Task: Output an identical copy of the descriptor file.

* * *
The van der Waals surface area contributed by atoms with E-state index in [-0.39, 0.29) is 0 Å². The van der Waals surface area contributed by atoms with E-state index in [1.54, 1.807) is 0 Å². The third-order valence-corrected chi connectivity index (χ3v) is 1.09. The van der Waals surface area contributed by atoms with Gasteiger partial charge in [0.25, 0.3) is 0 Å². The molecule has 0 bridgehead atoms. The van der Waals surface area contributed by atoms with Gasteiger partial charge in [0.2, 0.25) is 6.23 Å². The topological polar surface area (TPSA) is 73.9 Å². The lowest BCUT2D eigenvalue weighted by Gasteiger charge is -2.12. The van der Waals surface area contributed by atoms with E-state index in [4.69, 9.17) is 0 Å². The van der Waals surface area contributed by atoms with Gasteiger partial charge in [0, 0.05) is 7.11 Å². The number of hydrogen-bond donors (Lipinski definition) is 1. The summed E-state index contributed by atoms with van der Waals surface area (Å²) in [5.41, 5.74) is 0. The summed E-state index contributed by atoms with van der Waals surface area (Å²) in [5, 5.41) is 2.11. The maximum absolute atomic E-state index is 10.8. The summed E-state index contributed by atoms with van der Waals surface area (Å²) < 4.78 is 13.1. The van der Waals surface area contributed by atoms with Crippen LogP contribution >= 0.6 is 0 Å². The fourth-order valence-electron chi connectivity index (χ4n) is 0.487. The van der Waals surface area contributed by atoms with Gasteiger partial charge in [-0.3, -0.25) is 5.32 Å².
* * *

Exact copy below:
The van der Waals surface area contributed by atoms with E-state index in [-0.39, 0.29) is 0 Å². The van der Waals surface area contributed by atoms with E-state index in [1.54, 1.807) is 0 Å². The third-order valence-corrected chi connectivity index (χ3v) is 1.09. The van der Waals surface area contributed by atoms with Gasteiger partial charge in [0.25, 0.3) is 0 Å². The molecule has 0 bridgehead atoms. The van der Waals surface area contributed by atoms with Gasteiger partial charge in [0.2, 0.25) is 6.23 Å². The topological polar surface area (TPSA) is 73.9 Å². The lowest BCUT2D eigenvalue weighted by Gasteiger charge is -2.12. The van der Waals surface area contributed by atoms with E-state index in [4.69, 9.17) is 0 Å². The van der Waals surface area contributed by atoms with Gasteiger partial charge in [0, 0.05) is 7.11 Å². The number of hydrogen-bond donors (Lipinski definition) is 1. The summed E-state index contributed by atoms with van der Waals surface area (Å²) in [5.41, 5.74) is 0. The summed E-state index contributed by atoms with van der Waals surface area (Å²) in [5, 5.41) is 2.11. The maximum absolute atomic E-state index is 10.8. The summed E-state index contributed by atoms with van der Waals surface area (Å²) < 4.78 is 13.1. The van der Waals surface area contributed by atoms with Crippen LogP contribution >= 0.6 is 0 Å². The fourth-order valence-electron chi connectivity index (χ4n) is 0.487. The van der Waals surface area contributed by atoms with Gasteiger partial charge in [-0.3, -0.25) is 5.32 Å².